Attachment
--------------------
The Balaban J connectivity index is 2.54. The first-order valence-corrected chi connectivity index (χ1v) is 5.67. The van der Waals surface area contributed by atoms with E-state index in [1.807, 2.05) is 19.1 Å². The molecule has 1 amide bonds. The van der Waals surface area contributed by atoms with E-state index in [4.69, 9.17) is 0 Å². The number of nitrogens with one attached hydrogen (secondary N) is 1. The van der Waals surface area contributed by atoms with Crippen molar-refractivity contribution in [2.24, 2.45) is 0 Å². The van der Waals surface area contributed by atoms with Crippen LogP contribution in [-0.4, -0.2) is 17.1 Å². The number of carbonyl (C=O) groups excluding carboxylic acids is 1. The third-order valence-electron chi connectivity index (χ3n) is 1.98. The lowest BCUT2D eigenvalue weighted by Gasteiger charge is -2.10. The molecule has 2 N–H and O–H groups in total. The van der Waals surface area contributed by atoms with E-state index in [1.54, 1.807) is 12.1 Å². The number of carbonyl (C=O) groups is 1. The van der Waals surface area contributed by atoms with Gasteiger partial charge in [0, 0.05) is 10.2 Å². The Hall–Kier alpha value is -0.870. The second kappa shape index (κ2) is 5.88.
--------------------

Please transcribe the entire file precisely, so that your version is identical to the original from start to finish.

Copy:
The Balaban J connectivity index is 2.54. The first-order valence-corrected chi connectivity index (χ1v) is 5.67. The van der Waals surface area contributed by atoms with E-state index in [1.807, 2.05) is 19.1 Å². The molecule has 1 amide bonds. The van der Waals surface area contributed by atoms with E-state index in [4.69, 9.17) is 0 Å². The number of nitrogens with one attached hydrogen (secondary N) is 1. The van der Waals surface area contributed by atoms with Crippen molar-refractivity contribution in [2.24, 2.45) is 0 Å². The van der Waals surface area contributed by atoms with Crippen LogP contribution in [-0.4, -0.2) is 17.1 Å². The number of carbonyl (C=O) groups excluding carboxylic acids is 1. The third-order valence-electron chi connectivity index (χ3n) is 1.98. The lowest BCUT2D eigenvalue weighted by Gasteiger charge is -2.10. The molecule has 2 N–H and O–H groups in total. The van der Waals surface area contributed by atoms with E-state index in [1.54, 1.807) is 12.1 Å². The number of carbonyl (C=O) groups is 1. The van der Waals surface area contributed by atoms with Gasteiger partial charge in [0, 0.05) is 10.2 Å². The Hall–Kier alpha value is -0.870. The second kappa shape index (κ2) is 5.88.